Another 13% are considering it, according to a recent Grant Thornton Business Owners Council survey.
As a concept, 55% of the business owners support the notion of sharing ownership of the company with their employees. Another 16% would rather not ? but believe it is necessary to attract and keep valuable employees. However, more than a quarter (26%) don’t support the concept of sharing ownership.
“Owners tend to believe that if employees receive stock options, they will begin to feel and act like owners,” says Jill Osborn, managing partner of compensation and benefits consulting at Grant Thornton. “In reality, employees often cash in stock options as soon as they can because they view stock options as a means to accumulate cash, not invest in a company. To create a true ownership mentality, companies need to set clear strategies, then communicate and reward employees based on those objectives.”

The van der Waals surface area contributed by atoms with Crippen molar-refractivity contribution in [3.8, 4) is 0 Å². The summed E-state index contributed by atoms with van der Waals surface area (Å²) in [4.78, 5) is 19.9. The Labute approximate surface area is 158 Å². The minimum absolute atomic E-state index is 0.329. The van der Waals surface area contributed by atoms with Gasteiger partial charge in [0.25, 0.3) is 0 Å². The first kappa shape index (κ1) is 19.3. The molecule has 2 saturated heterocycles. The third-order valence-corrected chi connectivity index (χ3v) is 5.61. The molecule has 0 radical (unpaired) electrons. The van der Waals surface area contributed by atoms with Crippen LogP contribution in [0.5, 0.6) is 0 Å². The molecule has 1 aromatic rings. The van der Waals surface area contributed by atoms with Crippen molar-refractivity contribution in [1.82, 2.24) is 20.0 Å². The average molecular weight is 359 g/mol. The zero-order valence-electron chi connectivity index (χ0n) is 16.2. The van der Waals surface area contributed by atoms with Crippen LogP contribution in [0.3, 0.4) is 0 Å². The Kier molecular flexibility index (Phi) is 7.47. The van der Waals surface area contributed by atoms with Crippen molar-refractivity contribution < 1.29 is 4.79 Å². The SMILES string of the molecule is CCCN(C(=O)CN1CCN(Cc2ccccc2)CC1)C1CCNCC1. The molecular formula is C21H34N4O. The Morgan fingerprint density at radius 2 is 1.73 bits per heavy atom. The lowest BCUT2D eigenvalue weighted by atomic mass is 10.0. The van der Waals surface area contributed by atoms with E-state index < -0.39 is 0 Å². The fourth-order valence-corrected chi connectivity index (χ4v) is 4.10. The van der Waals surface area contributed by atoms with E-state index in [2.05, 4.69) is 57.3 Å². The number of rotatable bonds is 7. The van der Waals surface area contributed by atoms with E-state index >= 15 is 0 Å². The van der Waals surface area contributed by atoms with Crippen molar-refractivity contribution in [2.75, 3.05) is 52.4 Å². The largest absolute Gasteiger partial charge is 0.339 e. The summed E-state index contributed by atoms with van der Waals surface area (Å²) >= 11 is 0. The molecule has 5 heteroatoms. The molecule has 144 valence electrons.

The survey found significant differences in option availability between industries. For example, nearly three-fourths (73%) of Internet companies still offer stock options, compared with:
- 61% of technology companies
- 41% of community banks
- 36% of consumer and industrial products companies and
- 30% of all other companies.
According to the survey, owners who support sharing ownership are more optimistic about the future growth of their companies than those who do not by a margin of 43% to 24%.
However, the survey found no significant difference in the rate of turnover and company profitability between those that offer stock and other companies.
The survey of 417 business owners and senior executives of companies with annual sales between $5 million and $500 million ($100 million and $2 billion in assets in the case of financial services organizations) was conducted by Grant Thornton LLP, an accounting, tax and management consulting firm.
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